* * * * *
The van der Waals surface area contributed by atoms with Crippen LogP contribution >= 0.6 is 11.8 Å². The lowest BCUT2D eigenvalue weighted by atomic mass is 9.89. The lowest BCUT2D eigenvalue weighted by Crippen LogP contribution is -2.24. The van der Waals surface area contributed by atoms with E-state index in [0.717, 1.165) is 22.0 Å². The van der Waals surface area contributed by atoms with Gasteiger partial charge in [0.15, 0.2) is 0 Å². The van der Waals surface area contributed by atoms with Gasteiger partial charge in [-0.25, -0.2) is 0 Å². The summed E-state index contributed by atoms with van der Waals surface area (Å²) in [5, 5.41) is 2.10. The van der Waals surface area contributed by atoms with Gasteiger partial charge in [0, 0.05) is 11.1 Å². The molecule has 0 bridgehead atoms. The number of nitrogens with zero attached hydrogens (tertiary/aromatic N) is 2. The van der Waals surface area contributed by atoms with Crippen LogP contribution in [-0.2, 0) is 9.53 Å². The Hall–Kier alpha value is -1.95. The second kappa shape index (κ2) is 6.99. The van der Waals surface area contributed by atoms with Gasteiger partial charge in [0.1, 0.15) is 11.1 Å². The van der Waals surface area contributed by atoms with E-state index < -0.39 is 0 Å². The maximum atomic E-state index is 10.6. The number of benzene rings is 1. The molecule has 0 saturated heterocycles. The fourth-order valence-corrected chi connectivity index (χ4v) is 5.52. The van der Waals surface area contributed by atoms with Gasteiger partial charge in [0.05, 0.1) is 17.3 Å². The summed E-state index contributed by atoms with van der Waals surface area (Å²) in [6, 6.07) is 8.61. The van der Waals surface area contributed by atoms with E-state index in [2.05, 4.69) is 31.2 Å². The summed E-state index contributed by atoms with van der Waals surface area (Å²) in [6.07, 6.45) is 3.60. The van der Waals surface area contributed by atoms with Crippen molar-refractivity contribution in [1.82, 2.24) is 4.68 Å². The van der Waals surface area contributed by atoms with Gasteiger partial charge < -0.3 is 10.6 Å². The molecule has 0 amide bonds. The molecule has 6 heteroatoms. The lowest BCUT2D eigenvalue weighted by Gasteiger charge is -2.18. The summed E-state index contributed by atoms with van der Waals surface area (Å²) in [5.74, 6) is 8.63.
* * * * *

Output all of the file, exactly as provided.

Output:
The van der Waals surface area contributed by atoms with Crippen LogP contribution >= 0.6 is 11.8 Å². The lowest BCUT2D eigenvalue weighted by atomic mass is 9.89. The lowest BCUT2D eigenvalue weighted by Crippen LogP contribution is -2.24. The van der Waals surface area contributed by atoms with E-state index in [0.717, 1.165) is 22.0 Å². The van der Waals surface area contributed by atoms with Gasteiger partial charge in [0.15, 0.2) is 0 Å². The van der Waals surface area contributed by atoms with Gasteiger partial charge in [-0.25, -0.2) is 0 Å². The summed E-state index contributed by atoms with van der Waals surface area (Å²) in [5, 5.41) is 2.10. The van der Waals surface area contributed by atoms with Gasteiger partial charge in [0, 0.05) is 11.1 Å². The molecule has 0 bridgehead atoms. The number of nitrogens with zero attached hydrogens (tertiary/aromatic N) is 2. The van der Waals surface area contributed by atoms with Crippen LogP contribution in [-0.2, 0) is 9.53 Å². The Hall–Kier alpha value is -1.95. The second kappa shape index (κ2) is 6.99. The van der Waals surface area contributed by atoms with Gasteiger partial charge in [0.1, 0.15) is 11.1 Å². The van der Waals surface area contributed by atoms with E-state index < -0.39 is 0 Å². The maximum atomic E-state index is 10.6. The number of benzene rings is 1. The molecule has 0 saturated heterocycles. The fourth-order valence-corrected chi connectivity index (χ4v) is 5.52. The van der Waals surface area contributed by atoms with Gasteiger partial charge in [0.05, 0.1) is 17.3 Å². The summed E-state index contributed by atoms with van der Waals surface area (Å²) in [6, 6.07) is 8.61. The van der Waals surface area contributed by atoms with E-state index in [2.05, 4.69) is 31.2 Å². The summed E-state index contributed by atoms with van der Waals surface area (Å²) in [6.07, 6.45) is 3.60. The van der Waals surface area contributed by atoms with Crippen molar-refractivity contribution in [1.82, 2.24) is 4.68 Å². The van der Waals surface area contributed by atoms with Gasteiger partial charge < -0.3 is 10.6 Å². The molecule has 0 amide bonds. The molecule has 6 heteroatoms. The lowest BCUT2D eigenvalue weighted by Gasteiger charge is -2.18. The summed E-state index contributed by atoms with van der Waals surface area (Å²) in [5.74, 6) is 8.63.